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  • December 16, 2015

    Prepare Your Case and Prepare to Impress with Wisconsin Trial Practice

    With every case, there are the facts and the law – and there are people. Wisconsin Trial Practice, newly supplemented for 2015-16, will help you effectively work with the people you encounter in the courtroom – jurors, witnesses, judges – to maximize your chances of winning your clients’ case.

    Dec. 16, 2015 – By the time a client walks into your office, much about his or her case will be beyond your or the client’s control. The underlying events have occurred; the relevant laws are in the statutes or the case law reporters.

    What remains very much within your control are your interactions with the individuals who will help to make and decide the case: jurors, witnesses, and the judge. But according to Wisconsin Trial Practice, while some of the rules for communication to and with these trial participants are clear and unambiguous, others are not.

    Interviewing the Jury Array

    Is it appropriate for counsel to use voir dire to establish rapport with prospective jurors? The authors of Wisconsin Trial Practice state that questions to specific individual jurors are an opportunity to form an impression of the juror, establish rapport, and make each juror feel important. According to the chapter’s judicial commentator, however, the judge might see an attempt to establish rapport as also an attempt to gain an advantage (given voir dire’s statutory purpose of eliciting bias and obtaining an unbiased jury) and criticize counsel for the rapport-building questions.

    Another topic is the content of voir dire questions. The Wisconsin statutes state that “hypothetical” questions are not allowed. But as the authors point out, hypothetical questions are not always easy to identify. Asking the jury whether, if the evidence warrants, it would be willing to award punitive damages to punish a party might be deemed a hypothetical question. It also is a relevant inquiry to the voir dire panel in a case involving a punitive-damages claim. Most seasoned trial judges will ignore these distinctions and allow questions that are arguably hypothetical. As to this issue, the judicial commentator does not disagree but does offer additional advice for resolving potential problems: “If the judge is unbending on allowing a ‘couched’ hypothetical, counsel might consider requesting the court itself to determine an appropriate and neutral inquiry….”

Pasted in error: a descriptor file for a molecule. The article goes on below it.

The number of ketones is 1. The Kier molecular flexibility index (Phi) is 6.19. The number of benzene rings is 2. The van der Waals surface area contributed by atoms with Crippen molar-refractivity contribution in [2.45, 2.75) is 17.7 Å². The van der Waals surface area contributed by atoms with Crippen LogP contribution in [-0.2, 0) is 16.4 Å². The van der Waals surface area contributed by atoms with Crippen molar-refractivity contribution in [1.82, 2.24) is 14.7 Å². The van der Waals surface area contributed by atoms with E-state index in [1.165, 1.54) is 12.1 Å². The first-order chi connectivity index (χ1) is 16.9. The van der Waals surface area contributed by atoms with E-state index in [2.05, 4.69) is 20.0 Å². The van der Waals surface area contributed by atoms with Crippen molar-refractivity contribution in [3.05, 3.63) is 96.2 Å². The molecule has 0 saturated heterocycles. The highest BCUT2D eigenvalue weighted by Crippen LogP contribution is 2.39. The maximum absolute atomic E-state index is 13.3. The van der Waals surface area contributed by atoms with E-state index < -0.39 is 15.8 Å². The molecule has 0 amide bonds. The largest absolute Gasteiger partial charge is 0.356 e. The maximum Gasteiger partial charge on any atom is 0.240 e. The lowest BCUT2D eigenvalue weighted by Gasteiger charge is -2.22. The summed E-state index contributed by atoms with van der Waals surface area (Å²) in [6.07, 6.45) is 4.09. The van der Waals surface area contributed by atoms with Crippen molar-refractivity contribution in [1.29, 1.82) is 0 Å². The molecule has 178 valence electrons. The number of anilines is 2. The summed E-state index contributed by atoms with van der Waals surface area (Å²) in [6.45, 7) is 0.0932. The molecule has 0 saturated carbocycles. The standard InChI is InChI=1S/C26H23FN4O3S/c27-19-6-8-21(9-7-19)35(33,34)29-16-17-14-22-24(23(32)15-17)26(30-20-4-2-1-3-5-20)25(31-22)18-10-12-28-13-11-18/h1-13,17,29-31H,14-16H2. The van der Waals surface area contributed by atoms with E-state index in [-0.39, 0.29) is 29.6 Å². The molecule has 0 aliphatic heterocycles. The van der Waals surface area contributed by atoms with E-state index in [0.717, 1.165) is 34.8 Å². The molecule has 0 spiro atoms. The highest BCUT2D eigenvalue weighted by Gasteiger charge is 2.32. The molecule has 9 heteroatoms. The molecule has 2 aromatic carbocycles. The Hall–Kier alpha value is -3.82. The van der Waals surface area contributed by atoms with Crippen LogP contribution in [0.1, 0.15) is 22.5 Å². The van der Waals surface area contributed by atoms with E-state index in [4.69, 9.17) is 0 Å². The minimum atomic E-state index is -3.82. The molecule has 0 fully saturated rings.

Examining Witnesses

    Also hazy is the use of “leading” questions during examination and cross-examination of witnesses. Section 906.11(3) states that leading questions should not be used in direct examination but case law holds that the court can allow leading questions at its discretion. As with hypotheticals, leading questions are not always easy to identify. After listing some typical qualities of leading questions, the judicial commentator to Chapter 5 explains that “[w]hether to bar an improper leading question is discretionary with the court. Leading will often be permitted by the court when it is not prejudicial and will save time on nondisputed issues.” This is an area in which what might seem obvious and correct to one side’s lawyer – “I should object to these leading questions” – can conflict with the ultimate goal of communicating well with jurors so as to persuade them to side with the lawyer’s client, because, as the judicial commentator suggests, jurors are likely to become annoyed with a lawyer who makes “too many” objections.

    Communicating with the Judge

    As illustrated by the examples above, judges have broad authority over counsels’ communication with jurors and witnesses. The experienced litigators who write and update Wisconsin Trial Practice emphasize the court’s role from counsel’s perspective; the book’s judicial commentators help demystify it from their personal experience on the bench. The judicial commentators focus on the efficient and effective conduct of trials, but they take the time to steer lawyers away from potentially embarrassing courtroom situations, as well.

    2015-16 Supplement Now Available

    Wisconsin Trial Practice, now in its third edition, covers all steps of a trial, from preparation (Chapter 1) to judgments (Chapter 15). The 2015-16 supplement discusses recent case law and statutory developments, with topics including use of the prosecution’s statements to attack the credibility of a prosecution witness; juror inattentiveness during closing argument; jury instructions; and the court’s duty when receiving requests or questions from the jury.

    Wisconsin Trial Practice is available both in print and online via Books UnBound®, the State Bar’s interactive online library. The print edition is $179 for members/$229 for nonmembers, and the Books UnBound edition is $149 for members and $189 for nonmembers.

    Subscribers to the State Bar’s automatic supplementation service will receive future updates at a discount off the regular price. Current full-library subscribers to Books UnBound automatically receive these updates.

    For more information or to place an order, visit’s Marketplace via the links above or call the State Bar at (800) 728-7788 or (608) 257-3838.

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